Kinesiotape- some therapists incorporate the use of kinesiotape although research has
shown limited evidence of its effects with no statistical change of thoracolumbar flexion/ extension. Individual movement strategies have been noted but which indicates that it may induce a change in movement patterns but care should be taken to deduce that this is a positive effect & not encouraging unwanted adaptive movement.
Lunging aids- The use of lunging aids, eg Pessoa training aid, are often advocated during kissing spine rehabilitation. Research has shown that the use of Pessoa or similar lunging aids can influence stride length & may influence activation of the longissimus dorsi muscle in trot. However, effects on different horses can be variable & their use/ effects should be carefully evaluated.
Elastic Resistance bands- There has been some research supporting the use of elastic
resistance bands in improving core muscle activation particularly in conjunction with
walking & trotting over raised poles.
Pole work- Research has shown an increase pelvic movement in core muscle activation both on its own & in conjunction with resistance bands as above.
Water treadmill- An increase in water depth has shown to increase thoracic and sacral range of movement.
It is important that the effects of any interventions used are carefully monitored. Your
Physiotherapist will use clinical reasoning to choose interventions that address the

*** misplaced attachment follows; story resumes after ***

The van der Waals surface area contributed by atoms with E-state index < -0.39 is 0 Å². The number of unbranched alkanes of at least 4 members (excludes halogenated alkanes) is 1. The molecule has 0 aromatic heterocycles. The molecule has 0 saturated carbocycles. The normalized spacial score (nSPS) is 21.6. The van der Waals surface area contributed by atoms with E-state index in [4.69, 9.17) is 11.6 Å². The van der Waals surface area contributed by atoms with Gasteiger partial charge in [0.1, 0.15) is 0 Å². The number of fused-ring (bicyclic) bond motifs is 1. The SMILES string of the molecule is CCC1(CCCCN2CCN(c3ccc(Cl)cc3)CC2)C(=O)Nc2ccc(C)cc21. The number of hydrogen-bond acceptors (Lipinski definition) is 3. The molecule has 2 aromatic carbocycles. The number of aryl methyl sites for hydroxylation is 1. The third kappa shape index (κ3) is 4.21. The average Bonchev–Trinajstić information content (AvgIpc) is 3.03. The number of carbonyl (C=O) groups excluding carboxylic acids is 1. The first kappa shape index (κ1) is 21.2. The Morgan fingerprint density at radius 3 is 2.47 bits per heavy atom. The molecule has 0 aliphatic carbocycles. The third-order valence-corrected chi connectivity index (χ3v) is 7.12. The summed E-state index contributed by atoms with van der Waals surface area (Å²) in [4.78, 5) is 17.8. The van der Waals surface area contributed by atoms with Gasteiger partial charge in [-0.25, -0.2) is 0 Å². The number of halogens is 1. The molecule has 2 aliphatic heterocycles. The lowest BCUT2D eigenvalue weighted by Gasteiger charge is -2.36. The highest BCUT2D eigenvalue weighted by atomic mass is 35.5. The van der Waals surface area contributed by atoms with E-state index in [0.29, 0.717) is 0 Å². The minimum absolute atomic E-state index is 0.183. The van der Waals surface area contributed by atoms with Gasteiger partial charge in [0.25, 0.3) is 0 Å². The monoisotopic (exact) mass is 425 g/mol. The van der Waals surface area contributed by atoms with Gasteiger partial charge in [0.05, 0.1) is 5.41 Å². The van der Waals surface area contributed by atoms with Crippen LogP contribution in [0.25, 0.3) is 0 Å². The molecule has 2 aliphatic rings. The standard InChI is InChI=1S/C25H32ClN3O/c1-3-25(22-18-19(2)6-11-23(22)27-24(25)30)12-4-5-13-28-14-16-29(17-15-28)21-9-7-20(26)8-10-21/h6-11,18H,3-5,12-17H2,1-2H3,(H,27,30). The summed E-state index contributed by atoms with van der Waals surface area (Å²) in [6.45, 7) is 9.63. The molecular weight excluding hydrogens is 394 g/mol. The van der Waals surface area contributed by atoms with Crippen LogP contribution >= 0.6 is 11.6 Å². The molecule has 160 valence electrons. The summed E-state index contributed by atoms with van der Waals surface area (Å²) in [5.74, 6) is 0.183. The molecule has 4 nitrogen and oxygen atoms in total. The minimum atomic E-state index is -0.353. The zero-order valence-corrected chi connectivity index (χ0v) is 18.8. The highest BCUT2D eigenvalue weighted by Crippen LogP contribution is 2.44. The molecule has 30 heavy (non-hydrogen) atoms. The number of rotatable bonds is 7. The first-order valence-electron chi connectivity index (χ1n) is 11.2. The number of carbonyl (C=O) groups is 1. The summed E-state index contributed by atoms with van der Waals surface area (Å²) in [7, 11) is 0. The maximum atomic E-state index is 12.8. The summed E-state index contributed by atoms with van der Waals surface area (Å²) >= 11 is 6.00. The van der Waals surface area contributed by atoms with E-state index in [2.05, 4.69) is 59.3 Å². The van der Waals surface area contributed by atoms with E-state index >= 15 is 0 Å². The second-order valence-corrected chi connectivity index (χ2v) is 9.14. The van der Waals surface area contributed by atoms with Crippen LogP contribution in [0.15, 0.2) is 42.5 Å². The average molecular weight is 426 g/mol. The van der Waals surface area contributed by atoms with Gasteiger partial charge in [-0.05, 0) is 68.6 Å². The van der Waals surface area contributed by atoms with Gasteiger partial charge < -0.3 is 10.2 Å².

individual horse’s problems & dysfunction. They should constantly monitor, evaluate and adapt treatment if required to ensure the horse is progressing as anticipated. This should include assessing effects of training aids, pole work & the use of treadmills , evaluating the horse’s movement & response & regressing or progressing as indicated.
Optimising foot balance throughout the rehabilitation is vital to help avoid compensatory movement so it is important that the farrier is on board with the rehabilitation process. When commencing ridden work, saddle fit is paramount & the ability/ knowledge of the rider to work the horse correctly will have an influence of how the horse progresses in this phase. It may be beneficial for the rider to incorporate the assistance of a suitably experienced rider during the rehabilitation process if required.
In summary, treatment should be specific, measured and progressive. Liaison with the vet and other professionals, as previously mentioned, is important & response to treatment discussed between the owner & team members to incorporate a multi- disciplinary approach to optimise recovery and management.
If you would like help with your horse’s treatment/ rehabilitation following diagnosis from kissing spine or have any other queries how Physiotherapy may help your horse please contact me
Tel 07914 822013/ Email [email protected]
Rebecca Sedgwick, ACPAT registered Chartered Physiotherapist; member of RAMP
R S VETERINARY & RIDER PHYSIOTHERAPY
Providing Physiotherapy services for Horse & Rider in Hampshire, South Wilts, East Dorset